Commerce Secretary John Bryson, already on medical leave, has formally resigned his post. Bryson had stepped aside for medical reasons earlier this month after allegedly being involved in a pair of hit-and-run car crashes in southern California and suffering a seizure.
"I have decided to step down as the Secretary of Commerce," Bryson wrote in a letter to President Barack Obama, dated Wednesday. "I have concluded that the seizure I suffered on June 9 th could be a distraction from my performance as Secretary and that our country would be better served by a change in leadership of the Department."
Obama said in a statement released by the White House that he had accepted Bryson's resignation late Wednesday.
"I want to extend my deepest thanks and appreciation to John for his service over the past months, and wish him and his family the very best," the president said.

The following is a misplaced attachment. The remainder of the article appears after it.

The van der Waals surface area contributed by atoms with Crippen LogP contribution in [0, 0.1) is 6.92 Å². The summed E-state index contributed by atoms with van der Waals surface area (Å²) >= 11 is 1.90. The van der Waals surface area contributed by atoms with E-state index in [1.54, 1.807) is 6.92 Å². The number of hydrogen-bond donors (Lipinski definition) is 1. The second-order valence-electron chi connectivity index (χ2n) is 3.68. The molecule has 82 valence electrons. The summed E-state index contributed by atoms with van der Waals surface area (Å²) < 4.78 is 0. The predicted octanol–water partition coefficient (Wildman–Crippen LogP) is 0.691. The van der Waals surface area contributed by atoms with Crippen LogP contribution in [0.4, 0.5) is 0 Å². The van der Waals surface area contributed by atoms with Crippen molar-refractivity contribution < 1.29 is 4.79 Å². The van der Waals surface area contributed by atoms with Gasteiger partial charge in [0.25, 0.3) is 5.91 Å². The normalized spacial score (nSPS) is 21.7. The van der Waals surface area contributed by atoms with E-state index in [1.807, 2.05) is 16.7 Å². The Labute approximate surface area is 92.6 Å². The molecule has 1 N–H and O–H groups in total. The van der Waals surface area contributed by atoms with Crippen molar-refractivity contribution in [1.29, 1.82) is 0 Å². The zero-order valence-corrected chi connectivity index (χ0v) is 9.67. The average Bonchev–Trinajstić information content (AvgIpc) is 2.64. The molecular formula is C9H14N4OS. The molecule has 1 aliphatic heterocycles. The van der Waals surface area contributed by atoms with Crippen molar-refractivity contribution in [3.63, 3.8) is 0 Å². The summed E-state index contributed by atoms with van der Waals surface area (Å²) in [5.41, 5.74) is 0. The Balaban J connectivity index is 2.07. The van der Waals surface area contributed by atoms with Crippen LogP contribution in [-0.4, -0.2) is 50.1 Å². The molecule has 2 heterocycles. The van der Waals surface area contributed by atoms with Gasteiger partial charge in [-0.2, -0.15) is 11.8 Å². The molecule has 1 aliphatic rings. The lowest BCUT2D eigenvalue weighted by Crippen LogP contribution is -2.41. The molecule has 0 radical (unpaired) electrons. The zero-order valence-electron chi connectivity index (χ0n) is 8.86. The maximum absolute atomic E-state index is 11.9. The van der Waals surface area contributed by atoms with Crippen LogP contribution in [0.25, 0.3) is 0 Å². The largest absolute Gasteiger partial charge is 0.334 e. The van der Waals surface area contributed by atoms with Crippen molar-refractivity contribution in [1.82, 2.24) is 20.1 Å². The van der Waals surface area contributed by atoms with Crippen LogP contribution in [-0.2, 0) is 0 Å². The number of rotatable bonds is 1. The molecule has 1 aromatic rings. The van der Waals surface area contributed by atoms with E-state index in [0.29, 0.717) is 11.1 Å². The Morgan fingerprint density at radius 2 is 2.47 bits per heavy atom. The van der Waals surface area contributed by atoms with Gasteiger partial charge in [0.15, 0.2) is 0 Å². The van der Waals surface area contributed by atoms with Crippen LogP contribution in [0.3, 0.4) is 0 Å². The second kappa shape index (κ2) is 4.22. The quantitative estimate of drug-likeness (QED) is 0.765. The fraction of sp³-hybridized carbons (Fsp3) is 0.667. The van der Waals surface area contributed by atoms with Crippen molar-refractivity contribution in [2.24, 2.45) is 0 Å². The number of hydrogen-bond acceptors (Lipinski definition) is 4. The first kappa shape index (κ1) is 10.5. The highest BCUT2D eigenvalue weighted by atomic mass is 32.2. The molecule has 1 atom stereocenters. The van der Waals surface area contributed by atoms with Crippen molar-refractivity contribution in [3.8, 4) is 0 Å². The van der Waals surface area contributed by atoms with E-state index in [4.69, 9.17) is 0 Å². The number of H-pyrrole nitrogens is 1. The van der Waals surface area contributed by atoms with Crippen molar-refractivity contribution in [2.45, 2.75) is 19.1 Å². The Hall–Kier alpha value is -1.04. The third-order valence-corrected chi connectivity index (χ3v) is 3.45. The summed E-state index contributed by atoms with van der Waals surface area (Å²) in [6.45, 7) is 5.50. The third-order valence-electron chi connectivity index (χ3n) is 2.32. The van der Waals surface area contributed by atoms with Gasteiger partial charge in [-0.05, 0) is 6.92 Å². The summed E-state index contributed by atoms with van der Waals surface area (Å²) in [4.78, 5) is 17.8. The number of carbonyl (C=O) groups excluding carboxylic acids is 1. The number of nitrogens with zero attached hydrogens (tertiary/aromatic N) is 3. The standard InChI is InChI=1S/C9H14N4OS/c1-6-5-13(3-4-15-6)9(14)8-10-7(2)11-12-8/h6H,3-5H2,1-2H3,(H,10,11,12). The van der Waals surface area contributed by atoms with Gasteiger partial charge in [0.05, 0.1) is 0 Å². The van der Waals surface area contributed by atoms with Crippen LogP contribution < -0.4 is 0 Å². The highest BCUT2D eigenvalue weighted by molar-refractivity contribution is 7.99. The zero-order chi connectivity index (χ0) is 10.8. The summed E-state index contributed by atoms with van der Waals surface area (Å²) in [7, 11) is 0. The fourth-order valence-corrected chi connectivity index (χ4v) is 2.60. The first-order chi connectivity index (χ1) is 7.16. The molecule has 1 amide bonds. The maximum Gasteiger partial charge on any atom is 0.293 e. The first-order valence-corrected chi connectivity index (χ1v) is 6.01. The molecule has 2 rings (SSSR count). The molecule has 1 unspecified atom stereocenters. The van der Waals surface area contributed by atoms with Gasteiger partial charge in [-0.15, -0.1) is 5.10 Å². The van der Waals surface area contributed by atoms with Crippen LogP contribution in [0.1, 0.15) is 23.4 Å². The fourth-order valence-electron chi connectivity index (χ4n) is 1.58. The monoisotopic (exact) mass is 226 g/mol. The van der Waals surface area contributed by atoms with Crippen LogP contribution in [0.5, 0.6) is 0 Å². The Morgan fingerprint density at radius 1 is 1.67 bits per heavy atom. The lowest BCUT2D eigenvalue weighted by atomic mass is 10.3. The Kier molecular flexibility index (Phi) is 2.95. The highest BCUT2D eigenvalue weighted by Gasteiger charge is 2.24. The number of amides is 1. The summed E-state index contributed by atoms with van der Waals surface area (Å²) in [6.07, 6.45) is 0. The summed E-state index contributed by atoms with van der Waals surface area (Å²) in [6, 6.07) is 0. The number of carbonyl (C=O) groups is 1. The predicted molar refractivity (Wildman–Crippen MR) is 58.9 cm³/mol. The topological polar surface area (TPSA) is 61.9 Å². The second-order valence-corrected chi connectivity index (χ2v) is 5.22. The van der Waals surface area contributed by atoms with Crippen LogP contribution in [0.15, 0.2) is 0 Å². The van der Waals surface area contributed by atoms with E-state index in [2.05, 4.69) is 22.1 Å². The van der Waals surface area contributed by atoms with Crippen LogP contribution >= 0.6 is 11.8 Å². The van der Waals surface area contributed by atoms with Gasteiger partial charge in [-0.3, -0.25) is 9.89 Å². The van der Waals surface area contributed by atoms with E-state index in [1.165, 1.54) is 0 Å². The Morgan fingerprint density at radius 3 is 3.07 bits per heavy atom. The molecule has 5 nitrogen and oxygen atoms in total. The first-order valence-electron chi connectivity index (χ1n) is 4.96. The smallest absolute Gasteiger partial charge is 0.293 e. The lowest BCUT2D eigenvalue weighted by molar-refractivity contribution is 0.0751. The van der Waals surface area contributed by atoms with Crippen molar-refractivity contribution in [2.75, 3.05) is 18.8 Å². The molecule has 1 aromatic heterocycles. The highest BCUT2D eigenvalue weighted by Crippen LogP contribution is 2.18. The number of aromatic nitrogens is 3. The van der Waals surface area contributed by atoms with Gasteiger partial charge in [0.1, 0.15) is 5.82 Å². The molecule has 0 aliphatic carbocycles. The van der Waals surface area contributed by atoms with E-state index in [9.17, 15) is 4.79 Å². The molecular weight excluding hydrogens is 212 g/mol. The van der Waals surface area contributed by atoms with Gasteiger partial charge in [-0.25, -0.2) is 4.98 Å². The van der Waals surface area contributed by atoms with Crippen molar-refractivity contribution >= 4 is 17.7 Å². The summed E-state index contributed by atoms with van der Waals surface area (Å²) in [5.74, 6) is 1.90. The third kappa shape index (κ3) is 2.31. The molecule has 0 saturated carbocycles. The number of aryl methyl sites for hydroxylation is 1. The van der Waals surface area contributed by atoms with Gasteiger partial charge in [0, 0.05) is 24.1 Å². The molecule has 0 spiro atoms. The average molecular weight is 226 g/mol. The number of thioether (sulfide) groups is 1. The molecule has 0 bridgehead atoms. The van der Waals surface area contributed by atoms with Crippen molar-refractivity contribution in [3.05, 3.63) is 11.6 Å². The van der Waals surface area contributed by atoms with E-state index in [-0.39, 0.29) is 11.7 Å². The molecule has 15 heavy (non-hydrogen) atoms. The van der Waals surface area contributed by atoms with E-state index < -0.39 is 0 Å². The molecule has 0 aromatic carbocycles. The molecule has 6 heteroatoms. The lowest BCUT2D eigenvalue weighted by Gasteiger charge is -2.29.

"As Secretary, John fought tirelessly for our nation's businesses and workers, helping to bolster our exports and promote American manufacturing and products at home and abroad," Obama said.
Bryson will continue to serve on the president's Export Council, Obama said. "I am confident that Dr. Rebecca Blank will serve the American people well as Acting Secretary and that the Commerce Department staff will continue their tireless work putting forward policies that help our workers and businesses compete," Obama said.
Obama was to meet with Bryson in the Oval Office at 3 pm. That event was to be open to still photographers only.
Bryson allegedly caused two separate car accidents in the space of five minutes late afternoon on June 9th in southern California. The cabinet secretary was at the wheel of his Lexus when he rear-ended a Buick that was stopped at a railroad crossing in San Gabriel, according to the San Gabriel Police Department. He spoke with the Buick's male occupants, then drove away, "hitting the same car again as he left," said a police statement. The men tailed Bryson and called the police. They witnessed the secretary hit a second car. Bryson's spokeswoman at the Commerce Secretary said later that he had suffered a seizure.